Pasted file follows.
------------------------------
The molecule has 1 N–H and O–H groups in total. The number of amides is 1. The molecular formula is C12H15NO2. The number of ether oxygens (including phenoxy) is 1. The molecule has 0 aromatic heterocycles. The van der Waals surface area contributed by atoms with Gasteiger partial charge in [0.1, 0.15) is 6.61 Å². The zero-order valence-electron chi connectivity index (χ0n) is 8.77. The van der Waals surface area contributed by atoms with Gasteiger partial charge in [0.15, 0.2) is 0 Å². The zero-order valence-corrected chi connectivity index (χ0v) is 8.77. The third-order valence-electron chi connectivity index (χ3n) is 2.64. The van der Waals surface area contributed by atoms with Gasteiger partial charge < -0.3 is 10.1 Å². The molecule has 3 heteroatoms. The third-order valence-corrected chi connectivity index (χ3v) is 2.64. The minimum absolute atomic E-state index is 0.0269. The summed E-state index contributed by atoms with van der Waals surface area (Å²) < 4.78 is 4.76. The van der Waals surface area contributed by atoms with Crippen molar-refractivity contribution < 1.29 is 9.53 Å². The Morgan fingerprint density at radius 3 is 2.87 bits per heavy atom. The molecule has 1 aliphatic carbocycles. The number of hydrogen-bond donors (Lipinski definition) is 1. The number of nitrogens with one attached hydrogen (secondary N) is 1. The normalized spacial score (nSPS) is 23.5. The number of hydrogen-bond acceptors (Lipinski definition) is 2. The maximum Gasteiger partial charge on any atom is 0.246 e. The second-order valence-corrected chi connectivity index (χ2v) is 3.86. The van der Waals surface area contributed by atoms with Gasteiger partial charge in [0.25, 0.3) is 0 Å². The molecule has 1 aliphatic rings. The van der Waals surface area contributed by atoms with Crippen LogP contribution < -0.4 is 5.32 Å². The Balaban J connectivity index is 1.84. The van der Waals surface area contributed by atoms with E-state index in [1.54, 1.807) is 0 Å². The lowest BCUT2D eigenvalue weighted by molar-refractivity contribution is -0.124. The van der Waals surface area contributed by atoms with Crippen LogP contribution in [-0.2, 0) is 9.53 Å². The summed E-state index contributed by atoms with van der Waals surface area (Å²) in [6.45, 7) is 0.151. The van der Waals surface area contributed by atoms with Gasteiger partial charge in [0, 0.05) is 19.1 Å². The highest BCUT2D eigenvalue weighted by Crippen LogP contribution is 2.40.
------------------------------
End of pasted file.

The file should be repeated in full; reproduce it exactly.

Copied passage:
The molecule has 1 N–H and O–H groups in total. The number of amides is 1. The molecular formula is C12H15NO2. The number of ether oxygens (including phenoxy) is 1. The molecule has 0 aromatic heterocycles. The van der Waals surface area contributed by atoms with Gasteiger partial charge in [0.1, 0.15) is 6.61 Å². The zero-order valence-electron chi connectivity index (χ0n) is 8.77. The van der Waals surface area contributed by atoms with Gasteiger partial charge in [0.15, 0.2) is 0 Å². The zero-order valence-corrected chi connectivity index (χ0v) is 8.77. The third-order valence-electron chi connectivity index (χ3n) is 2.64. The van der Waals surface area contributed by atoms with Gasteiger partial charge < -0.3 is 10.1 Å². The molecule has 3 heteroatoms. The third-order valence-corrected chi connectivity index (χ3v) is 2.64. The minimum absolute atomic E-state index is 0.0269. The summed E-state index contributed by atoms with van der Waals surface area (Å²) < 4.78 is 4.76. The van der Waals surface area contributed by atoms with Crippen molar-refractivity contribution < 1.29 is 9.53 Å². The Morgan fingerprint density at radius 3 is 2.87 bits per heavy atom. The molecule has 1 aliphatic carbocycles. The number of hydrogen-bond donors (Lipinski definition) is 1. The number of nitrogens with one attached hydrogen (secondary N) is 1. The normalized spacial score (nSPS) is 23.5. The number of hydrogen-bond acceptors (Lipinski definition) is 2. The maximum Gasteiger partial charge on any atom is 0.246 e. The second-order valence-corrected chi connectivity index (χ2v) is 3.86. The van der Waals surface area contributed by atoms with Gasteiger partial charge in [0.25, 0.3) is 0 Å². The molecule has 1 aliphatic rings. The van der Waals surface area contributed by atoms with Crippen LogP contribution < -0.4 is 5.32 Å². The Balaban J connectivity index is 1.84. The van der Waals surface area contributed by atoms with E-state index in [1.54, 1.807) is 0 Å². The lowest BCUT2D eigenvalue weighted by molar-refractivity contribution is -0.124. The van der Waals surface area contributed by atoms with Crippen LogP contribution in [-0.2, 0) is 9.53 Å². The summed E-state index contributed by atoms with van der Waals surface area (Å²) in [6.45, 7) is 0.151. The van der Waals surface area contributed by atoms with Gasteiger partial charge in [0, 0.05) is 19.1 Å². The highest BCUT2D eigenvalue weighted by Crippen LogP contribution is 2.40.